-17.80225465775456 = min_{ x_kr in Krylov subspace of dimension  10 } f(x_kr)


### Nonlinear Programming using Parallel Tangents for Quadratic Objective¶

Next, we implement Conjugate Gradient using the parallel tangents method, which is general to arbitrary nonlinear objective functions (but the convergence and optimality properties are only true for a convex quadratic objective function).

The parallel tangent method performs two line minimizations at each iteration:

• Perform a step of steepest descent to generate $\B{\hat{x}}_{k}$ from $\B x_k$.
• Generate $\B x_{k+1}$ by minimizing over the line passing through $\B x_{k-1}$ and $\B{\hat{x}}_{k}$.

To initialize the parallel tangents method, we use the two first approximate minima obtained from the Krylov subspace method above. Subsequent iterates are then reproduced exactly!

In :
# perform conjugate gradient by parallel tangents method
x_cg_pp = np.zeros((n, k))
x_cg_pp[:,0] = x_kr[:,0]
x_cg_pp[:,1] = x_kr[:,1]

# perform CG method via parallel tangents method
for i in range(2,k):
x = x_cg_pp[:,i-1]

# define function for steepest descent, based on current iterate x and grad_f(x)
# can use local variables within function
def f_1d(a):
return f(x + a*(A@x+c))

# solve for best steepest descent step using golden section search and form x_hat
a = sopt.golden(f_1d)
x_hat = x + a * (A@x+c)

# define function for extrapolation, based on last iterate x_cg_pp[:,i-2] and x_hat (the solution of steepest descent)
# can use local variables within function
def g_1d(a):
return f(x_hat + a*(x_hat - x_cg_pp[:,i-2]))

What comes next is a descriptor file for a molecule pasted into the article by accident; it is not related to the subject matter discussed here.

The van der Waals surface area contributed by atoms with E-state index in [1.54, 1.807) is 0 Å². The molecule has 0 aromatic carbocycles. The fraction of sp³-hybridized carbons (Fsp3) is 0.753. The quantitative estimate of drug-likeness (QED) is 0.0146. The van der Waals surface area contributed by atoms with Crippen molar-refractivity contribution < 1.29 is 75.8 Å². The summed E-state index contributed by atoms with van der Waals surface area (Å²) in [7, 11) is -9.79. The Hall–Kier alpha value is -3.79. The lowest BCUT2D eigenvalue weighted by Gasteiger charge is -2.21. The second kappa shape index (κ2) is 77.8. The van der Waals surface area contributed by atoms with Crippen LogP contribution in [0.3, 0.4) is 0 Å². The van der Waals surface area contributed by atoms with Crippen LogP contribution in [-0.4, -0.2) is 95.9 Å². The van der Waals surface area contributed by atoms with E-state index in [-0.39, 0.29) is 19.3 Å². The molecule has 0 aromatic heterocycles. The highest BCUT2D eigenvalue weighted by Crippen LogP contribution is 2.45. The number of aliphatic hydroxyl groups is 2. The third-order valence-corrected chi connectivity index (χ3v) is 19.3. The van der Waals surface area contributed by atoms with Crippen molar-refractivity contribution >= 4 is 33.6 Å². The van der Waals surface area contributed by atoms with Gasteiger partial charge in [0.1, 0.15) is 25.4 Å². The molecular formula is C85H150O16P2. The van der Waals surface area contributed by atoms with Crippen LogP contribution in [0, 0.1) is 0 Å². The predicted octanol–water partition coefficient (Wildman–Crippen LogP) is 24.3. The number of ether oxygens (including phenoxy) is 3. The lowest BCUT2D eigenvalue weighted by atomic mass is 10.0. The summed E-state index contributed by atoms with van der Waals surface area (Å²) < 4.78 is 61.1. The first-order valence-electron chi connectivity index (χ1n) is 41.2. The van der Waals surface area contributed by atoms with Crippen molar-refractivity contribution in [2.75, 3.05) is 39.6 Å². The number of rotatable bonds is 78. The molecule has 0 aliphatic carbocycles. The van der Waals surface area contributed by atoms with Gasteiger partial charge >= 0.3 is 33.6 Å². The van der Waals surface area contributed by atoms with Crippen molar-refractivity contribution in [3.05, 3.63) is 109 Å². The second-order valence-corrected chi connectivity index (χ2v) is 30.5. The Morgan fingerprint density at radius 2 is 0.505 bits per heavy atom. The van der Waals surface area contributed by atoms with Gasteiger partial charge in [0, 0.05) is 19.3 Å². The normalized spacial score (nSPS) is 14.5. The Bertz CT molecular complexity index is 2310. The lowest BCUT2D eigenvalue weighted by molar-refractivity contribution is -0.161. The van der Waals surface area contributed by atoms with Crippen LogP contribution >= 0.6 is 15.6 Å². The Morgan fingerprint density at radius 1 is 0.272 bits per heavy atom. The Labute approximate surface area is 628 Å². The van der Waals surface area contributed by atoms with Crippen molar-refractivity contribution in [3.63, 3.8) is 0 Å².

# solve for best extrapolation using golden section search and update x
a = sopt.golden(g_1d)
x = x_hat + a*(x_hat - x_cg_pp[:,i-2])

# store CG iterate as next column of x_cg_pp
x_cg_pp[:,i] = x
print(f(x), " = f( conjugate gradient parallel tangents iterate", i, ")")

-17.72739276073426  = f( conjugate gradient parallel tangents iterate 2 )
-17.7859713268086  = f( conjugate gradient parallel tangents iterate 3 )
-17.80025020504766  = f( conjugate gradient parallel tangents iterate 4 )
-17.801904509198746  = f( conjugate gradient parallel tangents iterate 5 )
-17.80222499575131  = f( conjugate gradient parallel tangents iterate 6 )
-17.802251727557902  = f( conjugate gradient parallel tangents iterate 7 )
-17.802254283299174  = f( conjugate gradient parallel tangents iterate 8 )
-17.802254657754546  = f( conjugate gradient parallel tangents iterate 9 )


The 1D line minimizations in the parallel tangents method can be solved analytically given a quadratic objective, so the parallel tangents implementation can be transformed to use a couple of matrix vector products in place of the two golden section searches.

In :
# perform CG method via matrix-vector products
x_cg_mv = np.zeros((n, k))
x_cg_mv[:,0] = x_kr[:,0]
x_cg_mv[:,1] = x_kr[:,1]

# this implementation mimics parallel tangents implementation,
# one of the matrix vector products can in fact be avoided
for i in range(2,k):
x = x_cg_mv[:,i-1]

g = A@x + c

# compute explicit equation for optimal step size for steepest descent
a = - np.inner(g,g)/np.inner(g, A@g)

# update x